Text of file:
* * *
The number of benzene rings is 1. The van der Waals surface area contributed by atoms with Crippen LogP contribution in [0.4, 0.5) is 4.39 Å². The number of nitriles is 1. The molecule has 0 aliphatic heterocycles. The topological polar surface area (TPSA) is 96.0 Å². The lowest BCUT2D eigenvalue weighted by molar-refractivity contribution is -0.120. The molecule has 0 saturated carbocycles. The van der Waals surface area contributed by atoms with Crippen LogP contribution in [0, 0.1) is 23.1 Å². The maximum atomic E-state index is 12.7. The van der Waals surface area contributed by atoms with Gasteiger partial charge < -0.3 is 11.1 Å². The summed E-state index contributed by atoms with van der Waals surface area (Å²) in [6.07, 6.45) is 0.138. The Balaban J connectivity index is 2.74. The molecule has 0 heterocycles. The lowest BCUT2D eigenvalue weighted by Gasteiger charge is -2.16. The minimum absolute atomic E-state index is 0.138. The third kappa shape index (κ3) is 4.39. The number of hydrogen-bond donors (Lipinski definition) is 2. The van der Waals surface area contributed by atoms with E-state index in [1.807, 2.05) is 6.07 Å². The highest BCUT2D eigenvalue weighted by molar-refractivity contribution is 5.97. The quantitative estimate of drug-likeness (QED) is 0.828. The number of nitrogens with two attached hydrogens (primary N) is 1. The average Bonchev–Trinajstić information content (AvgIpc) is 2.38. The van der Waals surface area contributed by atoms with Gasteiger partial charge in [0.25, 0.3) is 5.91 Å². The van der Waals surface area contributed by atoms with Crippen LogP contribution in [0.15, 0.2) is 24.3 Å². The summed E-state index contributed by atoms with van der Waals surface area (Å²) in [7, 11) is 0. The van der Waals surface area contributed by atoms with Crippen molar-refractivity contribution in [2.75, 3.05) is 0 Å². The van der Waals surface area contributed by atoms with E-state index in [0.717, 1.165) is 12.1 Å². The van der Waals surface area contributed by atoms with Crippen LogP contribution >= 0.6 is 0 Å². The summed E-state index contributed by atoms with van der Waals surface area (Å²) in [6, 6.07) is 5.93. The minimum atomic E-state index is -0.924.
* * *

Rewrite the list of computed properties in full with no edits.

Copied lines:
The number of benzene rings is 1. The van der Waals surface area contributed by atoms with Crippen LogP contribution in [0.4, 0.5) is 4.39 Å². The number of nitriles is 1. The molecule has 0 aliphatic heterocycles. The topological polar surface area (TPSA) is 96.0 Å². The lowest BCUT2D eigenvalue weighted by molar-refractivity contribution is -0.120. The molecule has 0 saturated carbocycles. The van der Waals surface area contributed by atoms with Crippen LogP contribution in [0, 0.1) is 23.1 Å². The maximum atomic E-state index is 12.7. The van der Waals surface area contributed by atoms with Gasteiger partial charge < -0.3 is 11.1 Å². The summed E-state index contributed by atoms with van der Waals surface area (Å²) in [6.07, 6.45) is 0.138. The Balaban J connectivity index is 2.74. The molecule has 0 heterocycles. The lowest BCUT2D eigenvalue weighted by Gasteiger charge is -2.16. The minimum absolute atomic E-state index is 0.138. The third kappa shape index (κ3) is 4.39. The number of hydrogen-bond donors (Lipinski definition) is 2. The van der Waals surface area contributed by atoms with E-state index in [1.807, 2.05) is 6.07 Å². The highest BCUT2D eigenvalue weighted by molar-refractivity contribution is 5.97. The quantitative estimate of drug-likeness (QED) is 0.828. The number of nitrogens with two attached hydrogens (primary N) is 1. The average Bonchev–Trinajstić information content (AvgIpc) is 2.38. The van der Waals surface area contributed by atoms with Gasteiger partial charge in [0.25, 0.3) is 5.91 Å². The van der Waals surface area contributed by atoms with Crippen LogP contribution in [0.15, 0.2) is 24.3 Å². The summed E-state index contributed by atoms with van der Waals surface area (Å²) in [7, 11) is 0. The van der Waals surface area contributed by atoms with Crippen molar-refractivity contribution in [2.75, 3.05) is 0 Å². The van der Waals surface area contributed by atoms with E-state index in [0.717, 1.165) is 12.1 Å². The van der Waals surface area contributed by atoms with Crippen LogP contribution >= 0.6 is 0 Å². The summed E-state index contributed by atoms with van der Waals surface area (Å²) in [6, 6.07) is 5.93. The minimum atomic E-state index is -0.924.